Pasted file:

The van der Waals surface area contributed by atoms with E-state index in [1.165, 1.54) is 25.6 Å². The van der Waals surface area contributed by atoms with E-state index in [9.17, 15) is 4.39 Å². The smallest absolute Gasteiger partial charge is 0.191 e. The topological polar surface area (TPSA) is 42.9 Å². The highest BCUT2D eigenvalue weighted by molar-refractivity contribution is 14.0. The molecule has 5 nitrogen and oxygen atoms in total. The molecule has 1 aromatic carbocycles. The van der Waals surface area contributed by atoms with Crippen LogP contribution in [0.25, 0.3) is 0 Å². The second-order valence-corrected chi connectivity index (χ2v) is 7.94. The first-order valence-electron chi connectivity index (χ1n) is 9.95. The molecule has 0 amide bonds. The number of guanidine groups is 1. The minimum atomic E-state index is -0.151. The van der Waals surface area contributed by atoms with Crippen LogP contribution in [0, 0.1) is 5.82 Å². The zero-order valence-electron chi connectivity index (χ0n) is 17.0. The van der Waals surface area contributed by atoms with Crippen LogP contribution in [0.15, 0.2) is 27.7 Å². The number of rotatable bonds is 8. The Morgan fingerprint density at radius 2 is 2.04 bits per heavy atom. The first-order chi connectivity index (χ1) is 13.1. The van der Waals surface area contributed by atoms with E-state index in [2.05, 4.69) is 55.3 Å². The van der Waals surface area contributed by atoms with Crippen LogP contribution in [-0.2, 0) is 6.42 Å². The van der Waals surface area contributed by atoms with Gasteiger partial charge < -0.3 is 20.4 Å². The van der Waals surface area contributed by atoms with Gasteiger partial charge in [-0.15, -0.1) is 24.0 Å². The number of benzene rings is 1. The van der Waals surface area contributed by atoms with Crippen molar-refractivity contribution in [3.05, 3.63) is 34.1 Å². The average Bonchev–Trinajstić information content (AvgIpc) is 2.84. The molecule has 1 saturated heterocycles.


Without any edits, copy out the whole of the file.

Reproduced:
The van der Waals surface area contributed by atoms with E-state index in [1.165, 1.54) is 25.6 Å². The van der Waals surface area contributed by atoms with E-state index in [9.17, 15) is 4.39 Å². The smallest absolute Gasteiger partial charge is 0.191 e. The topological polar surface area (TPSA) is 42.9 Å². The highest BCUT2D eigenvalue weighted by molar-refractivity contribution is 14.0. The molecule has 5 nitrogen and oxygen atoms in total. The molecule has 1 aromatic carbocycles. The van der Waals surface area contributed by atoms with Crippen LogP contribution in [0.25, 0.3) is 0 Å². The second-order valence-corrected chi connectivity index (χ2v) is 7.94. The first-order valence-electron chi connectivity index (χ1n) is 9.95. The molecule has 0 amide bonds. The number of guanidine groups is 1. The minimum atomic E-state index is -0.151. The van der Waals surface area contributed by atoms with Crippen LogP contribution in [0, 0.1) is 5.82 Å². The zero-order valence-electron chi connectivity index (χ0n) is 17.0. The van der Waals surface area contributed by atoms with Crippen LogP contribution in [0.15, 0.2) is 27.7 Å². The number of rotatable bonds is 8. The Morgan fingerprint density at radius 2 is 2.04 bits per heavy atom. The first-order chi connectivity index (χ1) is 13.1. The van der Waals surface area contributed by atoms with E-state index in [2.05, 4.69) is 55.3 Å². The van der Waals surface area contributed by atoms with Crippen LogP contribution in [-0.2, 0) is 6.42 Å². The van der Waals surface area contributed by atoms with Gasteiger partial charge < -0.3 is 20.4 Å². The van der Waals surface area contributed by atoms with Gasteiger partial charge in [-0.15, -0.1) is 24.0 Å². The number of benzene rings is 1. The van der Waals surface area contributed by atoms with Crippen molar-refractivity contribution in [3.05, 3.63) is 34.1 Å². The average Bonchev–Trinajstić information content (AvgIpc) is 2.84. The molecule has 1 saturated heterocycles.